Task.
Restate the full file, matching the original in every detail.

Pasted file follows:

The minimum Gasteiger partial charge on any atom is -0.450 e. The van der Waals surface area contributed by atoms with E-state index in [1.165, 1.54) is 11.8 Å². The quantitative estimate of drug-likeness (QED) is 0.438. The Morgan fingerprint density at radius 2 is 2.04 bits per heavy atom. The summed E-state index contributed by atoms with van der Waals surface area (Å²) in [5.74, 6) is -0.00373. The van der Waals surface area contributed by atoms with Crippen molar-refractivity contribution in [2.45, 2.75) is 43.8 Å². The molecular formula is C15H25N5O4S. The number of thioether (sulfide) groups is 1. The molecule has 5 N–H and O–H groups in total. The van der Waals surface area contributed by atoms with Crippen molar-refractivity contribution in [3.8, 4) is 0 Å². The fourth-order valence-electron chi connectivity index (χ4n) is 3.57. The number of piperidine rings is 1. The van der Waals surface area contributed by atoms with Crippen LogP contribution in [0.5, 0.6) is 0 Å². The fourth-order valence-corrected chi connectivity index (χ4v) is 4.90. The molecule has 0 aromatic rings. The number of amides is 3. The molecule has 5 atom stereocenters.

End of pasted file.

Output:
The minimum Gasteiger partial charge on any atom is -0.450 e. The van der Waals surface area contributed by atoms with E-state index in [1.165, 1.54) is 11.8 Å². The quantitative estimate of drug-likeness (QED) is 0.438. The Morgan fingerprint density at radius 2 is 2.04 bits per heavy atom. The summed E-state index contributed by atoms with van der Waals surface area (Å²) in [5.74, 6) is -0.00373. The van der Waals surface area contributed by atoms with Crippen molar-refractivity contribution in [2.45, 2.75) is 43.8 Å². The molecular formula is C15H25N5O4S. The number of thioether (sulfide) groups is 1. The molecule has 5 N–H and O–H groups in total. The van der Waals surface area contributed by atoms with Crippen molar-refractivity contribution in [3.8, 4) is 0 Å². The fourth-order valence-electron chi connectivity index (χ4n) is 3.57. The number of piperidine rings is 1. The van der Waals surface area contributed by atoms with Crippen LogP contribution in [0.5, 0.6) is 0 Å². The fourth-order valence-corrected chi connectivity index (χ4v) is 4.90. The molecule has 0 aromatic rings. The number of amides is 3. The molecule has 5 atom stereocenters.